Book Review: About Town

About Town: The New Yorker and the World it Made
By Ben Yagoda

Lately I've been really focusing on the enjoyment of books and writing again. My lack of reading, then lack of writing and subsequent lack of knowledge consumption and creation has gone on too long. About Town would normally have taken me much longer to finish, but I got in there quick and stayed absorbed, even though I took many breaks for notes and looking up words. Glad I was in this mode for this title; it was quite good. It wove together some of my favorite things - writing, history and The New Yorker.

As I prepared to write, I realized that I am likely going to read most of Ben Yagoda's books. Initially I thought this was one of my wildcard books, but then realized I added it to my reading list when after I read Yagoda's Memoir: A History. My experience reading this book was very different from reading the book about memoirs. It was interesting even when it went into lists, which I didn't like in Memoir. I think I read a review that said About Town was slow moving and while I can see that being possible, I really enjoyed the book more as I read along. This history of The New Yorker made me conjure lists of my own and I really enjoyed this non-fiction reading experience.

First, this book really grew my reading list and reminded me of some titles I've forgotten to transfer to new lists. There are a couple works that I thought to reread, namely Hiroshima and In Cold Blood. Most of the new stuff on the list appears to be non-fiction, but I was dazzled by all the great authors and specific works named in About Town. There are actually a lot of interesting pieces published in other magazines, which are noted. The list is mostly in chronological order.
  • Book: Keep Your Head Down by Walter Bernstein, 1945. Collection of the New Yorker's articles/letters on WWII.
  • "The Beautiful Spoils" by Janet Flanner, 1947. Piece about the Nazi's plunder of art during WWII.
  • Essay in Holiday by E.B. White: "Here is New York", 1948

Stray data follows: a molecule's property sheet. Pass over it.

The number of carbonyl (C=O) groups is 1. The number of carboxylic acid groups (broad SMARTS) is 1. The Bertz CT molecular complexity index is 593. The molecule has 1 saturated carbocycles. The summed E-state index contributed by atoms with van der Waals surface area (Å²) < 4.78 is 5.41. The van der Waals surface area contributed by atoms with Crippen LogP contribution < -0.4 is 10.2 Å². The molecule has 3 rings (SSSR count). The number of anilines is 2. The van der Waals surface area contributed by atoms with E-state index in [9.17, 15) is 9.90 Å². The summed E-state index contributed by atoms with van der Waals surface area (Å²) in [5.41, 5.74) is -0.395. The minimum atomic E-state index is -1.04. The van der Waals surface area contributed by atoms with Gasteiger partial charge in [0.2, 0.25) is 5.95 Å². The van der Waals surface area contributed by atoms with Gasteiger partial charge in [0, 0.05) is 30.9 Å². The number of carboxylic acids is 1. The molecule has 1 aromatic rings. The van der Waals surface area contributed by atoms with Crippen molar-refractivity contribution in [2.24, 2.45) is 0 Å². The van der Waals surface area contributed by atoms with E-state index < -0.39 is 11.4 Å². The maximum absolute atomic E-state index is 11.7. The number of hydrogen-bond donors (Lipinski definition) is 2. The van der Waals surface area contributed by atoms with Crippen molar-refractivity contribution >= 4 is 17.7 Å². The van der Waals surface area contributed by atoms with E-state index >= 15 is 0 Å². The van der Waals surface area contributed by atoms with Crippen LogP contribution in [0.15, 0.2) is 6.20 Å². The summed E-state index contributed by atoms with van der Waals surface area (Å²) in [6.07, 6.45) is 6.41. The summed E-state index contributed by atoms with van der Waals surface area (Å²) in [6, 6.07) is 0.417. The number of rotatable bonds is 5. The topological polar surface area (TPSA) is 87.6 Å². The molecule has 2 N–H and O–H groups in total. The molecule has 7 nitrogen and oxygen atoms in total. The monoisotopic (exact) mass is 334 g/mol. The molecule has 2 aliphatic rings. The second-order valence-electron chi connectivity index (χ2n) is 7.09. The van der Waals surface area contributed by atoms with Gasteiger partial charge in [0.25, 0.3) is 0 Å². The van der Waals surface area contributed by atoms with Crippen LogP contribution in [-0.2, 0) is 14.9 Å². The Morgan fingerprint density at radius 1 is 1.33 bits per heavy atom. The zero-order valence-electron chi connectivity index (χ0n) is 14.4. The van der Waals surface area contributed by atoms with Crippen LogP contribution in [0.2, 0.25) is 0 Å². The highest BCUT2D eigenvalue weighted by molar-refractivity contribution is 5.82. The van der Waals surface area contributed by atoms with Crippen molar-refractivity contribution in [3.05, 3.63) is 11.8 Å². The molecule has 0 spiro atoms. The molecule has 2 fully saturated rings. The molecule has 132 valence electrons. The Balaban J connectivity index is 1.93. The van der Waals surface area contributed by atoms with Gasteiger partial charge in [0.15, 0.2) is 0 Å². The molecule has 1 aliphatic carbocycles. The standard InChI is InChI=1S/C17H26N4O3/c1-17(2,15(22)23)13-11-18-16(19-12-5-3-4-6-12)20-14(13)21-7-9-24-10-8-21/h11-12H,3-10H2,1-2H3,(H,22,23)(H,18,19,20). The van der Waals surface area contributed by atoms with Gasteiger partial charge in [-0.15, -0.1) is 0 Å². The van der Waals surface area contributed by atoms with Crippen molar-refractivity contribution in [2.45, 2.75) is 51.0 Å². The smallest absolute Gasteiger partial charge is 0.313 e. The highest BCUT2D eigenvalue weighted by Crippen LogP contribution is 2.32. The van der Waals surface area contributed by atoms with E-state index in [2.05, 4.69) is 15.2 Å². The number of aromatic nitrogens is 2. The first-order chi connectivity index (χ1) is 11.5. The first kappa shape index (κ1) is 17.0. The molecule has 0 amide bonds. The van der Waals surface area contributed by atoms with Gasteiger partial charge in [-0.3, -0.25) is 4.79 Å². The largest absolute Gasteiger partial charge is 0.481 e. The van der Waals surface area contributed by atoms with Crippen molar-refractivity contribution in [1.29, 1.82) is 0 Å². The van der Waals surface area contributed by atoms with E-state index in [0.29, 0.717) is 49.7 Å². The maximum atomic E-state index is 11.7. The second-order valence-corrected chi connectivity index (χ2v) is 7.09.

• Fiction: "The Enormous Radio" by John Cheever, 1947. The story is about a radio that starts transmitting other people's lives.
  • Eichmann in Jerusalem: A Report on the Banality by Hannah Arendt. I've only read some of this book for a class. Heavy stuff, but I must get back to it.
  • Silent Spring by Rachel Carson. Same thing, this is a book that I have to get back to.
  • The Fire Next Time by James Baldwin. Book of two important essays on race relations.
  • "The Honoured Society" by Norman Lewis. About the mafia.
  • Look into profiles published in Esquire by author Gay Talese on Frank Sinatra, Joe Louis and Joe DiMaggio.
  • Wanted to look up pretty much anything by Richard Harris. My notes indicate that in 1966 he detailed how the American Medical Association sabotaged Medicare. Interestingly, in 1968 he also wrote about how the National Rifle Association sabotaged gun legislation. It would be fascinating to read about these issues from the 1960s perspective.
  • "Village of Ben Suc" by Jonathen Schell, July 15, 1967
  • Talk piece on Milton and Rose Friedman in the form of an expense account by Jamaica Kincaid.
  • Book: Happy to Be Here and short story "Local Family Keeps Son Happy", both by Garrison Keillor. I love that guy.
  • "A Welfare Mother" by Susan Sheehan, 1975
Honestly, I'm looking at this list and think there there's a lot I didn't take note of. I really thought the writing allowed for quick reading, which pulls me away from taking those kinds of pauses in reading. So much great stuff in this book. It got hard to keep track.

Okay, so the other list I found myself developing was that of words, some new, some I just never took the time to look up or remember how to spell. There were a lot of interesting words to feast one's eyes one.
  • contrivance
  • hokum
  • solecism
  • ostentatious
  • faux-naif
  • acerbic
  • filial
  • palsy
  • deleterious
  • prescience
  • ennui
  • elegiac
  • calumny
  • jeremiad
That's good stuff.

Merry Christmas!

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